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Aurélie RUET




27 publication(s) since Mars 2010:


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13/01/2018 | Hum Brain Mapp   IF 4.9
Regional hippocampal vulnerability in early multiple sclerosis: Dynamic pathological spreading from dentate gyrus to CA1.
Planche V, Koubiyr I, Romero JE, Manjon JV, Coupe P, Deloire M, Dousset V, Brochet B, Ruet A, Tourdias T

Abstract:
BACKGROUND: Whether hippocampal subfields are differentially vulnerable at the earliest stages of multiple sclerosis (MS) and how this impacts memory performance is a current topic of debate. METHOD: We prospectively included 56 persons with clinically isolated syndrome (CIS) suggestive of MS in a 1-year longitudinal study, together with 55 matched healthy controls at baseline. Participants were tested for memory performance and scanned with 3 T MRI to assess the volume of 5 distinct hippocampal subfields using automatic segmentation techniques. RESULTS: At baseline, CA4/dentate gyrus was the only hippocampal subfield with a volume significantly smaller than controls (p < .01). After one year, CA4/dentate gyrus atrophy worsened (-6.4%, p < .0001) and significant CA1 atrophy appeared (both in the stratum-pyramidale and the stratum radiatum-lacunosum-moleculare, -5.6%, p < .001 and -6.2%, p < .01, respectively). CA4/dentate gyrus volume at baseline predicted CA1 volume one year after CIS (R(2) = 0.44 to 0.47, p < .001, with age, T2 lesion-load, and global brain atrophy as covariates). The volume of CA4/dentate gyrus at baseline was associated with MS diagnosis during follow-up, independently of T2-lesion load and demographic variables (p < .05). Whereas CA4/dentate gyrus volume was not correlated with memory scores at baseline, CA1 atrophy was an independent correlate of episodic verbal memory performance one year after CIS (ss = 0.87, p < .05). CONCLUSION: The hippocampal degenerative process spread from dentate gyrus to CA1 at the earliest stage of MS. This dynamic vulnerability is associated with MS diagnosis after CIS and will ultimately impact hippocampal-dependent memory performance.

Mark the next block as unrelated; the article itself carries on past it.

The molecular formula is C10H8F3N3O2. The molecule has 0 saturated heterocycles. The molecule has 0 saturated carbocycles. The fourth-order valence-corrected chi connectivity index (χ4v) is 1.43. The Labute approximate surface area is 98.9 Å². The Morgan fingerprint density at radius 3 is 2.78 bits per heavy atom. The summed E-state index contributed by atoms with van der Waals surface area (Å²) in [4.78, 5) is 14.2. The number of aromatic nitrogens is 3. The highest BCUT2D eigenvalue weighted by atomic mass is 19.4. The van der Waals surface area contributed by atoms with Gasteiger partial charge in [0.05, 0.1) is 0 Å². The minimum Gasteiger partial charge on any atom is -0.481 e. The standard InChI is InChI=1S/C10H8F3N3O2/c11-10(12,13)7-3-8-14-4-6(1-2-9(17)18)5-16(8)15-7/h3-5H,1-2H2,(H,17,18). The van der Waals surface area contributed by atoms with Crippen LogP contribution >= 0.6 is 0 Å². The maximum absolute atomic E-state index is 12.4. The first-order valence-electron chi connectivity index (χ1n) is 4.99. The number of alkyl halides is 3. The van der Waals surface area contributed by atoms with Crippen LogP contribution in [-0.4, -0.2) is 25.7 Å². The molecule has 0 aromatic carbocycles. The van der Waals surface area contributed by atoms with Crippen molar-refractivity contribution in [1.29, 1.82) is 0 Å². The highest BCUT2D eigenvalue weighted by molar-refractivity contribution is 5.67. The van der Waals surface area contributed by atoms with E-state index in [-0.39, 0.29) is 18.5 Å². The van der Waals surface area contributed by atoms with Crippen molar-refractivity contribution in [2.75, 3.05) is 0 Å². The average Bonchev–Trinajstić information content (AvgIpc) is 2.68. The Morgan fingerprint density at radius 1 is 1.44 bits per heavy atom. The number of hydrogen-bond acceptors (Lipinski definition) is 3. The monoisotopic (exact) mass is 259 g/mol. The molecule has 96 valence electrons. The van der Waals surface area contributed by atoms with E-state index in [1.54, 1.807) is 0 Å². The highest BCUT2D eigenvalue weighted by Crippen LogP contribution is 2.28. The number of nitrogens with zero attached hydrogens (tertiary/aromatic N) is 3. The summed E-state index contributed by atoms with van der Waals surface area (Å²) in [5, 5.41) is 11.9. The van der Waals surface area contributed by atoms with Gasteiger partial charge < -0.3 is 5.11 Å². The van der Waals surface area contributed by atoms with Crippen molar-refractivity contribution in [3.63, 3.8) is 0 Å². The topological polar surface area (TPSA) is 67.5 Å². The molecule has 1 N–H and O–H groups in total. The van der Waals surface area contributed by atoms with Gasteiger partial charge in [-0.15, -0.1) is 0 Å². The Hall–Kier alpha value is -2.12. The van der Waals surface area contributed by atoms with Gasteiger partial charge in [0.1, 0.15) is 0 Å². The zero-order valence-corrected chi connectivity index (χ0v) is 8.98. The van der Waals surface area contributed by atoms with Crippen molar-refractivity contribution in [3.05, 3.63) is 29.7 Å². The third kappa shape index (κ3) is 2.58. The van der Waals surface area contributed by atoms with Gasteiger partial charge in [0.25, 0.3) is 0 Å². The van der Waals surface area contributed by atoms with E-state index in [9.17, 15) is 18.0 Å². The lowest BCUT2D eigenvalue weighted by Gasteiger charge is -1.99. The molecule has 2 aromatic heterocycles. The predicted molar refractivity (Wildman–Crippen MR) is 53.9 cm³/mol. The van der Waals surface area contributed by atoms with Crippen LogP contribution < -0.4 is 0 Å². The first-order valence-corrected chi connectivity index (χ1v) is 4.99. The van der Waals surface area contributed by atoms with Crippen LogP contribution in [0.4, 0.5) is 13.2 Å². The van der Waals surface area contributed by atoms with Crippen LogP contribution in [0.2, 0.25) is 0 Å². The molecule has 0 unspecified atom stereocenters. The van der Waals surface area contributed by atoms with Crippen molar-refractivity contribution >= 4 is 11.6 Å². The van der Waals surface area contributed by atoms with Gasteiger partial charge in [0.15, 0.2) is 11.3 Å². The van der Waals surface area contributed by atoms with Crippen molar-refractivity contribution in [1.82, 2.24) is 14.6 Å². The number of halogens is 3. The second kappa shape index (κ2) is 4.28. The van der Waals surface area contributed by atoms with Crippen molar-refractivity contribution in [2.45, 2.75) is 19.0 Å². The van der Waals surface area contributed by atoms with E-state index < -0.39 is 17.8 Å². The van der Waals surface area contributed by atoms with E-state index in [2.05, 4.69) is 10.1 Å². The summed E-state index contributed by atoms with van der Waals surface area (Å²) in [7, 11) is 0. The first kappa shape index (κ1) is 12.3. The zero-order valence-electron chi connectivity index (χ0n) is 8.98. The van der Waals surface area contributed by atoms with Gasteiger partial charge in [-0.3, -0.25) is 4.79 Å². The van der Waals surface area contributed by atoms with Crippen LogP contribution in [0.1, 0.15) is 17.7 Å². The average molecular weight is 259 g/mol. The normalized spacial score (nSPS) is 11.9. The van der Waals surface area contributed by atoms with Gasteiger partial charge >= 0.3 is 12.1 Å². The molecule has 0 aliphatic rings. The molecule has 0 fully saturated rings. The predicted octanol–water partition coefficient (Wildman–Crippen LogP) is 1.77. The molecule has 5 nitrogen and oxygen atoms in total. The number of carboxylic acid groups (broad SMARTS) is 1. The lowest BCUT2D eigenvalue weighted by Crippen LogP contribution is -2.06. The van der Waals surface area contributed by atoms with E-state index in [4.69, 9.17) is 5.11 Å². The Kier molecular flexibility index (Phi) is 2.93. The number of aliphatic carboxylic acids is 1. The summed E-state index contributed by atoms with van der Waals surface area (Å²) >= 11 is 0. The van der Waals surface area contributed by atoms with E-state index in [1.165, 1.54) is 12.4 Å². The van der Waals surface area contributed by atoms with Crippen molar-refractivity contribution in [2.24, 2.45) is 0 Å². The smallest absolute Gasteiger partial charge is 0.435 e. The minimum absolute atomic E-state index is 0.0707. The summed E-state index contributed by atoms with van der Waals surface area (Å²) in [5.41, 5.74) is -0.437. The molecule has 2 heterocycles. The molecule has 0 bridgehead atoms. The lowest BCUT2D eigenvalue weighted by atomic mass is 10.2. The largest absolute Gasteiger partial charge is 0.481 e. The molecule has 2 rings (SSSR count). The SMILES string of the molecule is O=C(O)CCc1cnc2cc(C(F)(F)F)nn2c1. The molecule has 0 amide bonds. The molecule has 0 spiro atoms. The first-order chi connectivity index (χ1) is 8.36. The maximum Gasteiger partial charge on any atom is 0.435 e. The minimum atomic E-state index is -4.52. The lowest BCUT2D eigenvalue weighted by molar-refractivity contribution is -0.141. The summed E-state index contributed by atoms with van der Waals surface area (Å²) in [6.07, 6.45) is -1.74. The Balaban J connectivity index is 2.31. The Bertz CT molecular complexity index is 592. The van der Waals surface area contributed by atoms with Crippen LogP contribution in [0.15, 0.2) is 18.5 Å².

11/2017 | mult scler relat disord
Treating asymptomatic bacteriuria before immunosuppressive therapy during multiple sclerosis: Should we do it?